GBP Swaps: Steepening stalls as USTs lead way; RPI eyed

Rolled flat 21 Jun 2021
The 2y gilt continued to stalk USTs today. Having rallied 35bps this week, exactly the same as 2y USTs, they have now both reversed.

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  • Steepening stalls as USTs lead way

  • Barclays: Pinning the tail on the RPI donkey


Steepening stalls as USTs lead way

Yesterday’s continued GBP fixed income bull-steepening move in the wake of Wednesday’s US CPI data extended today, until lunchtime, as 2y gilt yields fell as much as 5bps to 5.07%, until a US-led move in the front-end of the UST curve saw the trajectory of the gilt curve reverse.


Some market participants reported yesterday that there had been bouts of profit-taking on bull-steepening trades in the front-end of the GBP curve, although that those had been outweighed by ongoing steepeners betting on ‘the pivot’ and doing so in reasonable volumes in areas such as 2s/10s. Today, 2s/10s gilts has flattened by 5bps, back to pre-CPI levels around -75.6bps..


Today though, shortly after 12:30pm and so well before the US data, the front end of the UST curve very much led a sell-off in that market that was immediately mimicked in gilts.


The symbiotic relationship between the two markets has been particularly pronounced this week. The 2y benchmark gilt and UST both had rallied 35bps this week before today’s lunchtime sell-out saw them both rise by about 8bps in rapid time. Still, while red SONIAs are +/-1-2 ticks, red SOFRs have shed up to 17 ticks of their recent strength today 


That move seems to be running out of steam at the time of writing, but with 2s/10s gilts having bull-steepened by 8bps since Monday morning, there was always going to be scope for the occasional bout of profit-taking before the final bell today.


Further along the curve and 10s/30s steepened a couple of bps yesterday after what was said to be quite lively two-way flow. Today it has so far steepened another bp as the liquidity point that is the 10y sector outperforms the wings, although the curve is drifting down from session steeps into the close.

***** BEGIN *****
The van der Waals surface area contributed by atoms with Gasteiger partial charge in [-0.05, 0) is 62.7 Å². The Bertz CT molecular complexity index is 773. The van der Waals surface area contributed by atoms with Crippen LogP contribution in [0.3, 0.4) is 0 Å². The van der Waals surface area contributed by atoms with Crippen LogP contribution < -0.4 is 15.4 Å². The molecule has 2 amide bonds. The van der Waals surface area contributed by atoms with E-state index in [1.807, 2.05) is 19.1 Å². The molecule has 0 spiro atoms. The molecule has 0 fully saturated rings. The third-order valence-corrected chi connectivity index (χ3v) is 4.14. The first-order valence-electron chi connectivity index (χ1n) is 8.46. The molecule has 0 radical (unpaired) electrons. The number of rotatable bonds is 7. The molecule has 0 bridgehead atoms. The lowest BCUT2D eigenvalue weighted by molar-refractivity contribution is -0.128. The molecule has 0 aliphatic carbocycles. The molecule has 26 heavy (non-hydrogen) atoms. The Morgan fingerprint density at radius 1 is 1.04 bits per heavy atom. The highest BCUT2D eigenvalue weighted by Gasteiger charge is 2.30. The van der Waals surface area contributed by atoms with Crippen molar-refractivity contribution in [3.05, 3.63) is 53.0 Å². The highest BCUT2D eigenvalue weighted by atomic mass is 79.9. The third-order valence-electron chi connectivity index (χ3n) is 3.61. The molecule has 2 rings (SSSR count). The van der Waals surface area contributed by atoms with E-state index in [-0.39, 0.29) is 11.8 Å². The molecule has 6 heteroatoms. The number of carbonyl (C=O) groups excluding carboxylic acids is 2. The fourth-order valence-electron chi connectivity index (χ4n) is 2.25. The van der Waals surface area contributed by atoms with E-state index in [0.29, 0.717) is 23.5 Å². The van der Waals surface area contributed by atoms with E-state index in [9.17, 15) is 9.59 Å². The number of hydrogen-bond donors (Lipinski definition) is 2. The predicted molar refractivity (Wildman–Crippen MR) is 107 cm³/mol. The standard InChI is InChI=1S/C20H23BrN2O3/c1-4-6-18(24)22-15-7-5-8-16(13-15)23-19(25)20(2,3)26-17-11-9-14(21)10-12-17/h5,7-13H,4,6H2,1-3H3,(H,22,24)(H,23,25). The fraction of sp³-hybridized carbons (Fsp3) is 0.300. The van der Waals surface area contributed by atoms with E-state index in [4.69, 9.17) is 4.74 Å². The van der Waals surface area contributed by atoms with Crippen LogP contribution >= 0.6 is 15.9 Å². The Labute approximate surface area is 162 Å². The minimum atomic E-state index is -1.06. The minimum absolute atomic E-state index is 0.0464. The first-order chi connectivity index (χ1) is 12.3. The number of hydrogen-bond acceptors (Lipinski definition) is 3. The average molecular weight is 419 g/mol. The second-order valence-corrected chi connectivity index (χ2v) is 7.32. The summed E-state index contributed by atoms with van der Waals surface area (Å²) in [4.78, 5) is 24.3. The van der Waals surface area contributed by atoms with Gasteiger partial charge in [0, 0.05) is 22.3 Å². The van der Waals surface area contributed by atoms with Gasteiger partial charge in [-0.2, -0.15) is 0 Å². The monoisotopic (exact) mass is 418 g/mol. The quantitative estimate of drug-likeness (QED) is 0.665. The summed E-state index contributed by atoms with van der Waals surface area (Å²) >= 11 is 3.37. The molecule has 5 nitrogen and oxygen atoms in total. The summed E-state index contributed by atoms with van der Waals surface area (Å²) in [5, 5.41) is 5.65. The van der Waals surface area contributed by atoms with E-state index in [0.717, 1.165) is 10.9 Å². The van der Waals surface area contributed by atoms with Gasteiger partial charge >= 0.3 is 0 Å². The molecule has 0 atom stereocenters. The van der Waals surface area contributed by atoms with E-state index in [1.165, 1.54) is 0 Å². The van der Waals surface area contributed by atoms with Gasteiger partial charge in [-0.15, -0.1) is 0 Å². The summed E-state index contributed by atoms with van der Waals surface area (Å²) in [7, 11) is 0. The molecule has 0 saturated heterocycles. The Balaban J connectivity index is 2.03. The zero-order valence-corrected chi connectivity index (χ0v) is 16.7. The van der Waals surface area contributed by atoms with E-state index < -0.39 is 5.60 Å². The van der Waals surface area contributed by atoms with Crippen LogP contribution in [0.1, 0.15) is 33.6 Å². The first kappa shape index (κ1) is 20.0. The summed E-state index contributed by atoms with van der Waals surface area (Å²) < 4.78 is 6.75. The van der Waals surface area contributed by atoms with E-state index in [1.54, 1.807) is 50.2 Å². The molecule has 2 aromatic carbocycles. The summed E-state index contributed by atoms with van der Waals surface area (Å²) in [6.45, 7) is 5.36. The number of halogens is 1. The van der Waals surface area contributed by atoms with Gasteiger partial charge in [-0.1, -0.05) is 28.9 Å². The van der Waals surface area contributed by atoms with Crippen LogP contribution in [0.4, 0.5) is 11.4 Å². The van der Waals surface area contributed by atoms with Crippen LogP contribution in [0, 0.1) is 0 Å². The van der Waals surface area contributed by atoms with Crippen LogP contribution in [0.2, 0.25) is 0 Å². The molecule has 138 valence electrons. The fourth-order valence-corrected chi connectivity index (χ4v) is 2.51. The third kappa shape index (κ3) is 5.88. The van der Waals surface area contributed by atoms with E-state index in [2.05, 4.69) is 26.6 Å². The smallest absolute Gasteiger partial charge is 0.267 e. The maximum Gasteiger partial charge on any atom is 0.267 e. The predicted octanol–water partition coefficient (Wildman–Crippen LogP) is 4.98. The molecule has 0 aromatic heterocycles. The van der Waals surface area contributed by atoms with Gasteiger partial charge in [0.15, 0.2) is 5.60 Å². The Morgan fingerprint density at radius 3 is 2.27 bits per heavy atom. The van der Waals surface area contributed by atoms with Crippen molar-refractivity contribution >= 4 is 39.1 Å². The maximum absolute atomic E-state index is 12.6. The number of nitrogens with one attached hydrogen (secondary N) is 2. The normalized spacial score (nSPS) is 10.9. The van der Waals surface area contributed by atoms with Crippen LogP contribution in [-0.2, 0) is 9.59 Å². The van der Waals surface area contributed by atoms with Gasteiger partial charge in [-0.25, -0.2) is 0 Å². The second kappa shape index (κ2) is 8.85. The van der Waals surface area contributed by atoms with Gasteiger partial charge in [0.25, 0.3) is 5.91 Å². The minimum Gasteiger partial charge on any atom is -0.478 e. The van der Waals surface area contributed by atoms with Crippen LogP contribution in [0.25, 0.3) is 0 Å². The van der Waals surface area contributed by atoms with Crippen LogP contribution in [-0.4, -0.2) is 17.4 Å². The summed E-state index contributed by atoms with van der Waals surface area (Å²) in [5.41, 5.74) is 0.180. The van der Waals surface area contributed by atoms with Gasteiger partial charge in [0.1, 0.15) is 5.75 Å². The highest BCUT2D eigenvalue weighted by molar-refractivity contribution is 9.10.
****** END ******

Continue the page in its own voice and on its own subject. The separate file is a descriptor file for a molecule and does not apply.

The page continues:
In swap spreads the 2y has so far tightened another 4bps to 64bps, taking the cheapening move over the last 5 days to around 13bps from a peak this week of 80bps. In contrast, the 5y asset swap is little-changed at 11.6bps and 30y is steady at -54bps.


The inflation market has been choppy at times this week and now, with absolutely crucial RPI/CPI numbers looming (see Barclays below) and gas and oil futures both softer today, the front end is under pressure with 5y real yields +6bps while RPI swaps are 3-4bps lower out to 10y. 


Barclays: Pinning the tail on the RPI donkey

“A classic joke about economists is that two decimal points is proof that they have a sense of humour,” said strategists at Barclays today. “When it comes to forecasting UK RPI, our humble opinion of late is that it seems fair to narrow that to one decimal point,” they added.


Noting that the UK RPI print has surprised to the upside versus the fixings market six months in a row (by an average of 17bps), Barclays said today that these overshoots constitute the longest streak in at least a decade.


And with an eye on June RPI data coming out next Wednesday (the Bloomberg survey forecast is +0.5%mom and +10.9%yoy versus previous +11.3%yoy, while the reset market also prices a 10.9% print), Barclays said that “clearly, UK inflation thus far in 2023 has consistently proven more resilient and robust than expected, not only against our forecasts, but also the market. In short, we remain in a regime of heightened uncertainty when it comes to UK inflation.”


But despite that uncertainty, Barclays has offered an updated RPI forecast ahead of next week’s data, projecting “June RPI to print at 376.6, up a very strong 0.3% m/m (0.346% m/m unrounded) and 10.8% y/y, slightly below the latest fixing close of 376.9 (0.4% m/m). If realized, this would be tied for the lowest year-over-year reading since March 2022. Although the projected monthly June growth of 0.35% would be well below the 0.86% seen in June 2022… this is still expected to be a robust reading and, if realized, would have been the second-highest June month-over-month print from 2009-2020.”


“Given the consistency of upside surprises to RPI releases thus far in 2023, it is only fair to see upside risks to our forecast. For context, applying the recent average upside surprise of +17bp would imply RPI at 377.2 (0.52% m/m and 11.0% y/y). In essence, it is far from impossible to see a 0.6% m/m reading.”


Barclays said the main flag-flyers for inflation will be food and catering, with both expected to rise 0.8% in June, and household goods +1.5% forecast for June alone.